Secretary of State Condoleezza Rice said Tuesday that Haitian authorities must move quickly if they are to hold free and fair national elections by Nov. 20 as planned.
Rice met with Haitian President Boniface Alexandre and Prime Minister Gerard Latortue during a daylong visit designed to show support for Haiti’s attempts to overcome long years of political instability.
The election process “must be open, inclusive and fair,” she told a news conference at the presidential palace.
With the elections less than eight weeks away, Rice said Haitian authorities must make decisions about where to place polling booths and make full use of services provided by the United Nations, the Organization of American States and other institutions.
Elections “can be a very important and precious step along this road to democracy,” Rice said.
Latortue said that Haiti shared Rice’s concerns.
Repeated efforts to install stable constitutional rule in Haiti have failed over the years but the United States, with a big assist from U.N. peacekeepers, is eager to see the country turn a corner this time.
U.S. has helped Haiti for years
The Bush administration has provided well over $100 million in assistance since former President Jean-Bertrand Aristide fled the country with U.S. help in February 2004 amid a revolt against his rule. Ten years earlier, President Clinton had sent 20,000 U.S. troops to reinstate Aristide, Haiti’s first democratically elected president.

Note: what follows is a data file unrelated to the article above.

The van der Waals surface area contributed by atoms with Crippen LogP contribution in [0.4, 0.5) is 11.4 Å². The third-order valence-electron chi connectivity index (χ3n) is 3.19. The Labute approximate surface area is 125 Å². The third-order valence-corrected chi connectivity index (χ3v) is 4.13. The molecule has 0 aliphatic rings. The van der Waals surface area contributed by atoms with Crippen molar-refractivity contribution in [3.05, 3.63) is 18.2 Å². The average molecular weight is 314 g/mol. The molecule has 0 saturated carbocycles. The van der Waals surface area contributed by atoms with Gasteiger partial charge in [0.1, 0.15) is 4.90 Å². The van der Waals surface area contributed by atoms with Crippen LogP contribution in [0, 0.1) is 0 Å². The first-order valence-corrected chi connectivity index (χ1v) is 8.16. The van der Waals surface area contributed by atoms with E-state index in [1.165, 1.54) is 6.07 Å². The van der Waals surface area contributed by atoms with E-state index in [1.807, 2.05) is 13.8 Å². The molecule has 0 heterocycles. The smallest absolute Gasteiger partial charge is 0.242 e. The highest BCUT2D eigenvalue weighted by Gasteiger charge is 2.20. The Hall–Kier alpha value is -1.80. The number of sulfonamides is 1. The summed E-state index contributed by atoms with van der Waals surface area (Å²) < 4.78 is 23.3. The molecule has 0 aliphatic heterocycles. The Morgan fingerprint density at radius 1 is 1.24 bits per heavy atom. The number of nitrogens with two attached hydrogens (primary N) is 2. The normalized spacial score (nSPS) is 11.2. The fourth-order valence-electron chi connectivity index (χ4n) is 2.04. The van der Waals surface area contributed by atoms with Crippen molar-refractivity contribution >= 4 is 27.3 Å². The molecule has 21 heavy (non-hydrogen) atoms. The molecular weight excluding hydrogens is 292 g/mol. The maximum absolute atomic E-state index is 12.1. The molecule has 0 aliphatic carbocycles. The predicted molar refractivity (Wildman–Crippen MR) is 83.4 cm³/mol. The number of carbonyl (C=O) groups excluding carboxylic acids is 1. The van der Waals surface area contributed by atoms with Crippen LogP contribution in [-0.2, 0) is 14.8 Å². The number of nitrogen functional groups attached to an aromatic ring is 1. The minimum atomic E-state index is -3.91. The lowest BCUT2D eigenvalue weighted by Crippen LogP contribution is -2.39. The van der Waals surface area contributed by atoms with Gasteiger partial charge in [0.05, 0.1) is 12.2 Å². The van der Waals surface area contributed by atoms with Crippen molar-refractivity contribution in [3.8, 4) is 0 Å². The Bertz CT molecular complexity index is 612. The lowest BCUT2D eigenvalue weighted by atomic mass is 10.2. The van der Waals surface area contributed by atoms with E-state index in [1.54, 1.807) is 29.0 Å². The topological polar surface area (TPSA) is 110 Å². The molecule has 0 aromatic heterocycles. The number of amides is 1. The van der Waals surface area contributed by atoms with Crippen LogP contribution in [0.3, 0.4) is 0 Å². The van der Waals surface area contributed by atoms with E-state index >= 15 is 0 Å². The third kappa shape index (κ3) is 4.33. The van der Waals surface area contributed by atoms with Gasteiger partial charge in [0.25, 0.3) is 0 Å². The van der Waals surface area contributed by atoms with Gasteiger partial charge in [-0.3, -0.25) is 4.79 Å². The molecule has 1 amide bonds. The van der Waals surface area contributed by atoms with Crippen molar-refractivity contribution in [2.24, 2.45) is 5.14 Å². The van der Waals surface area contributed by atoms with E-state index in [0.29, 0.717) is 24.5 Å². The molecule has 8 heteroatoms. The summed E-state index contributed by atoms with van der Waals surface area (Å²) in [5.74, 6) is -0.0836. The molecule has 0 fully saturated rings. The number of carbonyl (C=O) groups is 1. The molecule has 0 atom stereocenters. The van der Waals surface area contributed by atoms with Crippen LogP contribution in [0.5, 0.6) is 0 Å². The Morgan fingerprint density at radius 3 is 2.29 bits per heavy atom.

The State Department did not announce the trip until less than 24 hours before Rice’s early morning departure Tuesday, a sign of uneasiness about the potential for violence during her visit.
When former Secretary of State Colin Powell traveled to Haiti 10 months ago, gunfire erupted outside the presidential palace not long after he arrived there for talks. It was not clear whether the violence was related to his visit.
Politically motivated violence has erupted frequently in Haiti since Aristide’s departure. Haitian authorities hold Aristide’s supporters largely responsible. But police operations in pro-Aristide neighborhoods have often turned deadly. Aristide is living in exile in South Africa.
Violence decreasing, administration says
State Department spokesman Sean McCormack said Monday the administration believes violence is easing.
“I think what we have seen is an environment that is increasingly secure,” he said. “That said, there are still pockets of real difficulty.”
In addition to leaders of the interim government, Rice planned meetings with representatives of a Brazil-led U.N. peacekeeping force. She conferred on the Haitian issue Monday with Brazilian Foreign Minister Celso Amorim.
The 15-nation Caribbean Community suspended Haiti’s membership shortly after Aristide fled the island during last year’s revolt. The Community maintains that the post-Aristide government is unconstitutional.
Aristide’s supporters contend that the United States forced him from office. The administration says he left voluntarily.